You have excused yourself from a conversation, and you are visiting the restroom. You wash your hands and decide to freshen up your war paint. You start to apply some new lipstick and practice your I’m-not-a-nervous-wreck smile.

When you try your smile you see — wait, what’s that? What …Oh merciful heavens. It’s spinach. Black, hideous spinach. It’s not even between your teeth. It’s covering your entire front tooth.

Your face is turning red. You are trying to remember when you ate spinach and how many people you have talked to since then.

CALM DOWN. You are going to be ok. I understand that you need a minute.

Ok. Better? Don’t worry, you will be.

First, remove the spinach (obviously). Fix your make-up; fix your hair. You can do this, Champ. You need to get back out there. This is not as big a deal as it is in your head, I promise promise promise.

Depending on your circumstances and personality, you have two options: 1) go start a new conversation with someone different and never speak of this again until you go home and tell your cat, or 2) hold your head up, go back to your conversation partner, and laughingly accuse them of never telling you that you had something between your teeth.

This second option — which I recommend — accomplishes two things.

First, it shows that you can laugh at yourself (even if it is rocking back and forth in a dim room with “all parties and no alone time makes Mandy a dull girl” written over and over in red crayon on the walls).

Second, it shifts some of the blame of the spinach incident to the conversation partner. She will probably be a little embarrassed, and in order to make you (and herself) feel better, she will probably tell you of a time when she did something horrifically embarrassing in public and you can both move on and laugh and laugh.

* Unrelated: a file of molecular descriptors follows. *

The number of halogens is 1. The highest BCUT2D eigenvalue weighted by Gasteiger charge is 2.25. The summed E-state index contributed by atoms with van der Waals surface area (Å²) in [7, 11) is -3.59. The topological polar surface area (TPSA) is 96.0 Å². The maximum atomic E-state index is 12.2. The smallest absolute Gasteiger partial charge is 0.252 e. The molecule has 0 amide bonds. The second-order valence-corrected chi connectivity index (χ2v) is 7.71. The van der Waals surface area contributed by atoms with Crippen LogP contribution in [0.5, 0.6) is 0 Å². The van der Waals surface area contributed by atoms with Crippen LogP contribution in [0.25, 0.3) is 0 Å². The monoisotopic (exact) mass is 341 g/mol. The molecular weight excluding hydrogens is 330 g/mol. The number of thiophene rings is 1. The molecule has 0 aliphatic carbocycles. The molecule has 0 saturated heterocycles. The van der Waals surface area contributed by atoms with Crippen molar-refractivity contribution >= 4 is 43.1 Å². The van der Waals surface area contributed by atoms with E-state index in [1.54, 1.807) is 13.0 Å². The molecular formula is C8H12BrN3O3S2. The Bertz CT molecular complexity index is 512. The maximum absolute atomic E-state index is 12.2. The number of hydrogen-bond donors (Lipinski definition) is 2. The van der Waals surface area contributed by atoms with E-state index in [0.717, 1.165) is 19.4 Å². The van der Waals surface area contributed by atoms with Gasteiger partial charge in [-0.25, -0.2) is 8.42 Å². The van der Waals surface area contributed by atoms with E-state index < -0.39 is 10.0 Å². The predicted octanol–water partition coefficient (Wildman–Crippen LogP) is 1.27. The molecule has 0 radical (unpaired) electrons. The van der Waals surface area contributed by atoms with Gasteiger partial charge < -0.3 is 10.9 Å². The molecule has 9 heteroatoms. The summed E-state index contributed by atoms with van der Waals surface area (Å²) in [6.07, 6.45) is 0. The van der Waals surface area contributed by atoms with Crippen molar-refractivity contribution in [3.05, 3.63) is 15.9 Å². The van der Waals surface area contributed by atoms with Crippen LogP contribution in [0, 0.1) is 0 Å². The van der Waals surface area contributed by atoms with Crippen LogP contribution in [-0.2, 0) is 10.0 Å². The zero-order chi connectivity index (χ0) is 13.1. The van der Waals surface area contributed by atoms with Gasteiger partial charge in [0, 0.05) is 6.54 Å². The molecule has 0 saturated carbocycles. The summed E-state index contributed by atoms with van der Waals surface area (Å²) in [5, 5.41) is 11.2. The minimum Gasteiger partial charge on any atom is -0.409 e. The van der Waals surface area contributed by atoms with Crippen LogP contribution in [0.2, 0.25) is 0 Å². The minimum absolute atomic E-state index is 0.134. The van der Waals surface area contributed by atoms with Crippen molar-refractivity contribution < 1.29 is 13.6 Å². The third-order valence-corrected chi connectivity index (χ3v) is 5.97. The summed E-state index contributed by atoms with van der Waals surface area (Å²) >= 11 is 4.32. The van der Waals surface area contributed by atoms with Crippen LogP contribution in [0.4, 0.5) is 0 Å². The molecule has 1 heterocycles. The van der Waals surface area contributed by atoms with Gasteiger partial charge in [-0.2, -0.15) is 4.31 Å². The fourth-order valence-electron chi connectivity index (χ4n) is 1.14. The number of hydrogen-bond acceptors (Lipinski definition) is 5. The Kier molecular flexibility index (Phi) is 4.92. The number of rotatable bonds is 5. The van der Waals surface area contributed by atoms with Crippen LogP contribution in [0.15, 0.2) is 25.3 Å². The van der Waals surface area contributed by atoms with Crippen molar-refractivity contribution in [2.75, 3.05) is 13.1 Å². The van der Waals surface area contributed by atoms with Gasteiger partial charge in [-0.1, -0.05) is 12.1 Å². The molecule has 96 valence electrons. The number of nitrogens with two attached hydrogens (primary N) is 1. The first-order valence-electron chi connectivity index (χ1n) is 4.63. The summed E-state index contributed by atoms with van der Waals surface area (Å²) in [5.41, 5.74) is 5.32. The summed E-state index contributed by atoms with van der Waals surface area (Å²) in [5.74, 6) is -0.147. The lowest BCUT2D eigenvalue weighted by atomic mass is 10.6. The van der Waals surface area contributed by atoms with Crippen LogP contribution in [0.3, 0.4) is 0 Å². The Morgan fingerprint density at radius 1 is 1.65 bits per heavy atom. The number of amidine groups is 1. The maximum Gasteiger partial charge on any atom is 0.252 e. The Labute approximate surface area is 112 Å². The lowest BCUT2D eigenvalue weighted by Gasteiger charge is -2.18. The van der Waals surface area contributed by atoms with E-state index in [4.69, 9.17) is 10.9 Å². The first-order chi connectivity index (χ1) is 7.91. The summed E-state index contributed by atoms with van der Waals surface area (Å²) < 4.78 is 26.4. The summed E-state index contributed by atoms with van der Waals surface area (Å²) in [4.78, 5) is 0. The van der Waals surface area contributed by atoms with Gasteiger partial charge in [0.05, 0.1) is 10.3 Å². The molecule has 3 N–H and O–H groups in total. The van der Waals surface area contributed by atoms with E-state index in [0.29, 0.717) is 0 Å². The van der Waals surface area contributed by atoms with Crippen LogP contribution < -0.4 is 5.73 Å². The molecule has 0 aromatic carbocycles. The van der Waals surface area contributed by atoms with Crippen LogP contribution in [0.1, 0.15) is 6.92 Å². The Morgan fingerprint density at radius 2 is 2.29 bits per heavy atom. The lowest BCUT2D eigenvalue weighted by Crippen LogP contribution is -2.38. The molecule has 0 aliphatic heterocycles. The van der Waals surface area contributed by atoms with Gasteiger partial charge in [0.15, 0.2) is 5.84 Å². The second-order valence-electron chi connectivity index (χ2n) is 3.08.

Step Four: Reconnaissance

You have talked to people. You have embarrassed yourself once or twice. You have had interesting and uninteresting conversation and now you are home.

This is when your introverted-ness kicks into high gear.

You are worn out because parties drain you. You wash your face, remove your contacts, brush your teeth, and the whole time you are obsessively replaying conversations in your head. You are possessed by L’esprit de l’escalier, thinking of all the perfect replies you would have given during your conversations if you only had the power to stop time.

This is a painful part of party-going. It’s excruciating, in fact. You are unsure how people perceived you, and you are unsure if you had a good time, but you become more and more sure that it was awful the longer you perform your recon.

This is a necessary process for you because you are an introvert and this is what you do. There are ways to make it less painful, however.

Play “Shake It Off” by Taylor Swift. Say “Deal with it!” several times at a slightly louder volume than you feel comfortable. When you wince as you uncover some awful way someone could interpret that one thing you said, just shake it off.

Make notes of the people you might need to apologize to. You can even write it down so you don’t forget. This will make you feel better. It really will. Then release it all, drink a glass of water, and try to sleep. If replaying scenarios in your head is keeping you awake, then I recommend journaling so you can get it out of your head. Don’t let the loops rule over you.

Good girl. You are ready for your next party.

Shhh. Look at this picture with no people in it. You’re gonna be ok.

(I hope you enjoyed Part Two of my “Female Introvert’s Guide to Parties.” Don’t forget to read Part One, and if you liked them, please click the little “recommend” heart so that I can reach and help other introverted females.)